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A while back I got a chance to sit in on a session with Jaron Lanier, the guy credited with popularizing the term “virtual reality” almost three decades ago. Did you know he worked at Microsoft now? Yeah, I didn’t, either, and the experience was, well, more than a little mind-altering.

So I was happy tonight when I stumbled across this backstage video interview of Lanier at Microsoft Advertising’s recent “Imagine 2011” conference. It’s an interesting piece if you can get past the opening image of Lanier standing in front of the Microsoft Advertising “You dream it, We deliver it” sign. Although maybe that’s appropriate in a different way.

In any event, from the video, here’s Lanier talking about the work of his research group and the possibilities of Microsoft’s Kinect motion sensor.

What we’re doing is making some pretty extraordinary advances that we’re sorta not talking about yet, both in how computers can work in the server side in the cloud and also how they can work as personal objects on both sides, together. What we’re trying to do is reconsider the entire chain, not just take what’s given to us. …

One of the problems with virtual reality is that the term has been used so much that it’s hard to know what it means anymore. So far as I can tell there’s more virtual reality than sex in the movies these days, with Inception and Matrix and everything. It’s really hard to know what we’re talking about. To me the greatest advance lately is Kinect. It’s something that I was waiting for for decades.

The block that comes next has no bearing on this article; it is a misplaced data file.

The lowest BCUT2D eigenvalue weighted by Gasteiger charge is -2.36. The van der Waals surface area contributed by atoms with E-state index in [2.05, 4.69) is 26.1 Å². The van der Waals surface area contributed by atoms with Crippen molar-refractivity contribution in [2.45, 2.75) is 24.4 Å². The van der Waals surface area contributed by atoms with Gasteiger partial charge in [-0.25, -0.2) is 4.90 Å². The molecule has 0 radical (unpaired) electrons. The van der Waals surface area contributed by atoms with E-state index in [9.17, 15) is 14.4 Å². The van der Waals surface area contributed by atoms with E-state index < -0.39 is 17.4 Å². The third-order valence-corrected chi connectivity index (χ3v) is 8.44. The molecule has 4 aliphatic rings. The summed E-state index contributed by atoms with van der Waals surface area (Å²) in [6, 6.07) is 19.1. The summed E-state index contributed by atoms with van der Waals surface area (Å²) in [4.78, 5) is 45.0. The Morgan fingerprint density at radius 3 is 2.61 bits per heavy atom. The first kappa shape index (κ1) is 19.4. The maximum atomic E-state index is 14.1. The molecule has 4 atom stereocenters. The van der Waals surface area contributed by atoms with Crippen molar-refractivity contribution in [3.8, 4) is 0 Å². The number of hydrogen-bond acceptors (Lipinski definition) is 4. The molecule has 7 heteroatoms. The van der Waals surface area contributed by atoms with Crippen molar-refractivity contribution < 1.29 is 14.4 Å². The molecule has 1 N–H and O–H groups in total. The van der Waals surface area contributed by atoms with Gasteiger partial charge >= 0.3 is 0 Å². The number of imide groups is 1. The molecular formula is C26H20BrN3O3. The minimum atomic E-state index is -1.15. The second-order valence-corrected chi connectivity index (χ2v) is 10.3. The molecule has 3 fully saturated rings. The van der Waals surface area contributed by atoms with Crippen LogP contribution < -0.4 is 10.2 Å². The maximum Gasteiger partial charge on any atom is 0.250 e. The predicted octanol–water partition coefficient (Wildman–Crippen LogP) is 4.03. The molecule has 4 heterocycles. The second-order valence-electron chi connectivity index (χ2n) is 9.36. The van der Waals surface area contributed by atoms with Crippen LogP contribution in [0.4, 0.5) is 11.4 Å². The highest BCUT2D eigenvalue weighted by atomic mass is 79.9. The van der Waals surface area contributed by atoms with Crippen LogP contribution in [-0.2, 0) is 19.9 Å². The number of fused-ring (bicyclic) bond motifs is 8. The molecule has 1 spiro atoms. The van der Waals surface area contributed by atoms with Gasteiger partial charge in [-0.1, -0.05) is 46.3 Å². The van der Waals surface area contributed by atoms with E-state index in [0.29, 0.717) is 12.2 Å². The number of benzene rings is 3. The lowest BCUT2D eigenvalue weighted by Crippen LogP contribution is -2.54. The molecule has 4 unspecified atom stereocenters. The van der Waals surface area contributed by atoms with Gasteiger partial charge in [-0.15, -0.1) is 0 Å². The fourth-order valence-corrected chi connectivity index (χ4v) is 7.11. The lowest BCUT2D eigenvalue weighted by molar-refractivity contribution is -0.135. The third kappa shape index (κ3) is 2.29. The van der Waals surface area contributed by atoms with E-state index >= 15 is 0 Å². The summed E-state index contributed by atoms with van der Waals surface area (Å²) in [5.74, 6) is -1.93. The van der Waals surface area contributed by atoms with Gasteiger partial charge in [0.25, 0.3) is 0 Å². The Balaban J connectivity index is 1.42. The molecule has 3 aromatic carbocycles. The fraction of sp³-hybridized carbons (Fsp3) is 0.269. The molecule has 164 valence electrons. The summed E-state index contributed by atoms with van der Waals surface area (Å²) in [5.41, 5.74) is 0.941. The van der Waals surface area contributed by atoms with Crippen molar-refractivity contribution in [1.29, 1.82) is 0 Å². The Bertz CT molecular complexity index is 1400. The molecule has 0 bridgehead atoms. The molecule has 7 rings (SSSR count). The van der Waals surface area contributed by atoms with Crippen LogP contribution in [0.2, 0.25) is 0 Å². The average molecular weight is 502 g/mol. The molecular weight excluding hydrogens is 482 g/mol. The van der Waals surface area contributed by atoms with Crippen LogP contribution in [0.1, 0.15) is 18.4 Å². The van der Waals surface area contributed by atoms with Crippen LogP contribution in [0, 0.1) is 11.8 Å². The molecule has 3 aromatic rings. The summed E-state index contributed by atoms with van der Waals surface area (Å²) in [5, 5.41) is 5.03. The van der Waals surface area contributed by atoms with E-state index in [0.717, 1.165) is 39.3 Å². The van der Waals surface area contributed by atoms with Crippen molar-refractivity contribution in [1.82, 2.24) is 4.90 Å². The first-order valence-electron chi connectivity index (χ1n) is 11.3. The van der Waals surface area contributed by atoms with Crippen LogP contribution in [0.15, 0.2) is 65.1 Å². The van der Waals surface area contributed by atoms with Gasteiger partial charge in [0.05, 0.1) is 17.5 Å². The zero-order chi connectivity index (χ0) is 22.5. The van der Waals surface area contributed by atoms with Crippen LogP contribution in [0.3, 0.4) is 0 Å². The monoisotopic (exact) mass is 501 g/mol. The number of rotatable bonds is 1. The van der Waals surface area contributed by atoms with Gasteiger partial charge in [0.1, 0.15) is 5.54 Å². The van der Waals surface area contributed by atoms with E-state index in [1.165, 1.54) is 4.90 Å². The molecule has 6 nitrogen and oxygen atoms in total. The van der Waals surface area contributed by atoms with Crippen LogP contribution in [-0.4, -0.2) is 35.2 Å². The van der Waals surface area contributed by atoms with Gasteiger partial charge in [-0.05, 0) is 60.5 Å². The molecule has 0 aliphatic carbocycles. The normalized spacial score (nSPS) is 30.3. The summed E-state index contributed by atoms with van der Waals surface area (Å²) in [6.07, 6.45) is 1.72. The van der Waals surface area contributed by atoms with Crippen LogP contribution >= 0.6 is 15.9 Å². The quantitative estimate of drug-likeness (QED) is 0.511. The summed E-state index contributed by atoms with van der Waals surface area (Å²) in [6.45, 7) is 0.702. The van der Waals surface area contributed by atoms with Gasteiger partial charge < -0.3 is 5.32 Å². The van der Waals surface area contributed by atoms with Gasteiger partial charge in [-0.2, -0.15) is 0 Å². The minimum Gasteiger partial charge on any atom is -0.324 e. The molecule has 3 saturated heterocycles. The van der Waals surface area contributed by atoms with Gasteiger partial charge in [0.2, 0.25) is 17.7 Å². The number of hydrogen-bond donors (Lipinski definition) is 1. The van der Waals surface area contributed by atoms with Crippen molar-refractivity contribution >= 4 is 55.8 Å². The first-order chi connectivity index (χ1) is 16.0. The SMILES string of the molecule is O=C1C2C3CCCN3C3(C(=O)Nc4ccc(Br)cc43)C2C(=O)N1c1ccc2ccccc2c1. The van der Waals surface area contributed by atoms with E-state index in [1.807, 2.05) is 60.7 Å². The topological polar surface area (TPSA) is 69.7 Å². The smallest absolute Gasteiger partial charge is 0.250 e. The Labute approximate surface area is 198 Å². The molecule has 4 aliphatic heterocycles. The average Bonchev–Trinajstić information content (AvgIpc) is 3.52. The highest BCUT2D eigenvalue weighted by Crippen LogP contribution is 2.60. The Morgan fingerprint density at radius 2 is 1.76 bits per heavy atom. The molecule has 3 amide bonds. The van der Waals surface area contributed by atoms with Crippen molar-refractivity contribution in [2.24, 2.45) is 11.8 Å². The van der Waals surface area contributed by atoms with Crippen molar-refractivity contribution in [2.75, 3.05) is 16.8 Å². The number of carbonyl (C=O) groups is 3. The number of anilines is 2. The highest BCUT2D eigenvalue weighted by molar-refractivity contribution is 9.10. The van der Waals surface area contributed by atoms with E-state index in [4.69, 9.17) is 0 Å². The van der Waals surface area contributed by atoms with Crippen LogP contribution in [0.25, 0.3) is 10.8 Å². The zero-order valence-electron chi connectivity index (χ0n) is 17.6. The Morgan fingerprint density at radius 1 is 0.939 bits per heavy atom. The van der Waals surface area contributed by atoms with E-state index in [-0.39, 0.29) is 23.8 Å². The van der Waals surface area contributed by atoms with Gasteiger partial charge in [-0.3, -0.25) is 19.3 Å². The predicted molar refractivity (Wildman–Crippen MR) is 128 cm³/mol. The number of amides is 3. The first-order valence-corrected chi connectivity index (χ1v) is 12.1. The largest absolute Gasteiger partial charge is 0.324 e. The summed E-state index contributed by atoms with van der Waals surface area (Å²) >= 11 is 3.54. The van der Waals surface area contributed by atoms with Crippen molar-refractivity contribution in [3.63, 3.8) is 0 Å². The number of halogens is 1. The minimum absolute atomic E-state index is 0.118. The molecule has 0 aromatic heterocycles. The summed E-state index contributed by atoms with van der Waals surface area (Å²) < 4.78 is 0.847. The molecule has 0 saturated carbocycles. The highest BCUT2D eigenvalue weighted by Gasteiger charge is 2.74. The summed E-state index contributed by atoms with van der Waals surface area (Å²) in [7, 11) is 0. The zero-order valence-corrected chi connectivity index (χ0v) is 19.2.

Prior to Kinect in order to put on a full-body avatar you had to put on this whole suit, what was called a motion-capture suit. And those suits are fine if you’re a professional artist working in science fiction special effects and you want to turn into a creature and move around. But if you’re just a person who wants to experience being an alternate avatar or something, it was a nonstarter. Kinect broke through that.

The most important thing about virtual reality isn’t the idea that you’re seeing this dramatic 3D thing. It’s that you, yourself change. That you experience yourself in a different way than you ever have before. That you experience being a creature or being able to do things like fly, that you wouldn’t otherwise. And so, this ability to input yourself bodily using Kinect is something fundamentally different than we had before and something fundamentally beautiful and exciting.

Perhaps a little promotional, but notable at least for providing more clues about Microsoft’s direction with Kinect. Also: I love the look he gives after the first question.

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